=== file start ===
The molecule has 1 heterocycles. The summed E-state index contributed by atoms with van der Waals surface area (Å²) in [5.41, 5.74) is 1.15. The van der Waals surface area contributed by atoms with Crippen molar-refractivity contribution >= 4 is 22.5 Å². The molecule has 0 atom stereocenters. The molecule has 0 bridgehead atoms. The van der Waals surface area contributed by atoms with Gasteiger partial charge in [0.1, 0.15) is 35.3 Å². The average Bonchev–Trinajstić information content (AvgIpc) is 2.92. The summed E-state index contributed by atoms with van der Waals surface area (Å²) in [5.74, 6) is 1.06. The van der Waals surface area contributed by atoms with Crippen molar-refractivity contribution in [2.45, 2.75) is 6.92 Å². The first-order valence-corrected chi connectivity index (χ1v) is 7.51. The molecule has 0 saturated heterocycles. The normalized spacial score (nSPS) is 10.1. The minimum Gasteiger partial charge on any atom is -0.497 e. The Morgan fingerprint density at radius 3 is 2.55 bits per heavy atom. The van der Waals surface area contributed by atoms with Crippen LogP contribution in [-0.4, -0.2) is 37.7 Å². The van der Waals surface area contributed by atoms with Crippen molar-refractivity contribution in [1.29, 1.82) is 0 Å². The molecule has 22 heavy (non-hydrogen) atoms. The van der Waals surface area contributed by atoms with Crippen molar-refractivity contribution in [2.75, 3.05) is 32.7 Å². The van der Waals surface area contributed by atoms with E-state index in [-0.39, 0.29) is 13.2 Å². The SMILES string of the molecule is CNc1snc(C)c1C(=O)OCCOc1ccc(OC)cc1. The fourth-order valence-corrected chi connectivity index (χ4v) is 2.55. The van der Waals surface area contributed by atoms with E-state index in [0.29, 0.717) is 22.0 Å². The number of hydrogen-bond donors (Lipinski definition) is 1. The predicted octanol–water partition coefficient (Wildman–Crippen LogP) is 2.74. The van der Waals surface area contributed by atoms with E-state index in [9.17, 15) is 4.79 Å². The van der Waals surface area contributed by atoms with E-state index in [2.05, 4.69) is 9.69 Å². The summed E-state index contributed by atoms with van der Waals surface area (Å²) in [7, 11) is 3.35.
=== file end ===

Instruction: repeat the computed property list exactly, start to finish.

The molecule has 1 heterocycles. The summed E-state index contributed by atoms with van der Waals surface area (Å²) in [5.41, 5.74) is 1.15. The van der Waals surface area contributed by atoms with Crippen molar-refractivity contribution >= 4 is 22.5 Å². The molecule has 0 atom stereocenters. The molecule has 0 bridgehead atoms. The van der Waals surface area contributed by atoms with Gasteiger partial charge in [0.1, 0.15) is 35.3 Å². The average Bonchev–Trinajstić information content (AvgIpc) is 2.92. The summed E-state index contributed by atoms with van der Waals surface area (Å²) in [5.74, 6) is 1.06. The van der Waals surface area contributed by atoms with Crippen molar-refractivity contribution in [2.45, 2.75) is 6.92 Å². The first-order valence-corrected chi connectivity index (χ1v) is 7.51. The molecule has 0 saturated heterocycles. The normalized spacial score (nSPS) is 10.1. The minimum Gasteiger partial charge on any atom is -0.497 e. The Morgan fingerprint density at radius 3 is 2.55 bits per heavy atom. The van der Waals surface area contributed by atoms with Crippen LogP contribution in [-0.4, -0.2) is 37.7 Å². The van der Waals surface area contributed by atoms with Crippen molar-refractivity contribution in [1.29, 1.82) is 0 Å². The molecule has 22 heavy (non-hydrogen) atoms. The van der Waals surface area contributed by atoms with Crippen molar-refractivity contribution in [2.75, 3.05) is 32.7 Å². The van der Waals surface area contributed by atoms with E-state index in [-0.39, 0.29) is 13.2 Å². The SMILES string of the molecule is CNc1snc(C)c1C(=O)OCCOc1ccc(OC)cc1. The fourth-order valence-corrected chi connectivity index (χ4v) is 2.55. The van der Waals surface area contributed by atoms with E-state index in [0.29, 0.717) is 22.0 Å². The number of hydrogen-bond donors (Lipinski definition) is 1. The predicted octanol–water partition coefficient (Wildman–Crippen LogP) is 2.74. The van der Waals surface area contributed by atoms with E-state index in [9.17, 15) is 4.79 Å². The van der Waals surface area contributed by atoms with E-state index in [2.05, 4.69) is 9.69 Å². The summed E-state index contributed by atoms with van der Waals surface area (Å²) in [7, 11) is 3.35.